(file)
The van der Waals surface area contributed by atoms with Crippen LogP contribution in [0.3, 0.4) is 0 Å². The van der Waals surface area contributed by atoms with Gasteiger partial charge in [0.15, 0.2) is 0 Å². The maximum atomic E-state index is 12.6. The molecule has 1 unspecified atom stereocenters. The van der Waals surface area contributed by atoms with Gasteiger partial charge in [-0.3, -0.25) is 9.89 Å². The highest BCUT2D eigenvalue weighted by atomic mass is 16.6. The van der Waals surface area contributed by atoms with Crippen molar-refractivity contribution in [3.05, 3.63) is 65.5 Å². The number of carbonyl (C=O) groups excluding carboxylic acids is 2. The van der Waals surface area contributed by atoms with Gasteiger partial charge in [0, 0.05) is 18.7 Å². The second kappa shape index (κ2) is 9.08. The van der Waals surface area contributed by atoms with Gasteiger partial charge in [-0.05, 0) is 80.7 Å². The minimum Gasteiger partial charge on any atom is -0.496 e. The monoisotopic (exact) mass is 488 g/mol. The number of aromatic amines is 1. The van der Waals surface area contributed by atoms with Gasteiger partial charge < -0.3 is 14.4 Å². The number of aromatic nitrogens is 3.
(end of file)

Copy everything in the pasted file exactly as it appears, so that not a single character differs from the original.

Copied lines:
The van der Waals surface area contributed by atoms with Crippen LogP contribution in [0.3, 0.4) is 0 Å². The van der Waals surface area contributed by atoms with Gasteiger partial charge in [0.15, 0.2) is 0 Å². The maximum atomic E-state index is 12.6. The molecule has 1 unspecified atom stereocenters. The van der Waals surface area contributed by atoms with Gasteiger partial charge in [-0.3, -0.25) is 9.89 Å². The highest BCUT2D eigenvalue weighted by atomic mass is 16.6. The van der Waals surface area contributed by atoms with Crippen molar-refractivity contribution in [3.05, 3.63) is 65.5 Å². The number of carbonyl (C=O) groups excluding carboxylic acids is 2. The van der Waals surface area contributed by atoms with Gasteiger partial charge in [0, 0.05) is 18.7 Å². The second kappa shape index (κ2) is 9.08. The van der Waals surface area contributed by atoms with Gasteiger partial charge in [-0.05, 0) is 80.7 Å². The minimum Gasteiger partial charge on any atom is -0.496 e. The monoisotopic (exact) mass is 488 g/mol. The number of aromatic amines is 1. The van der Waals surface area contributed by atoms with Gasteiger partial charge < -0.3 is 14.4 Å². The number of aromatic nitrogens is 3.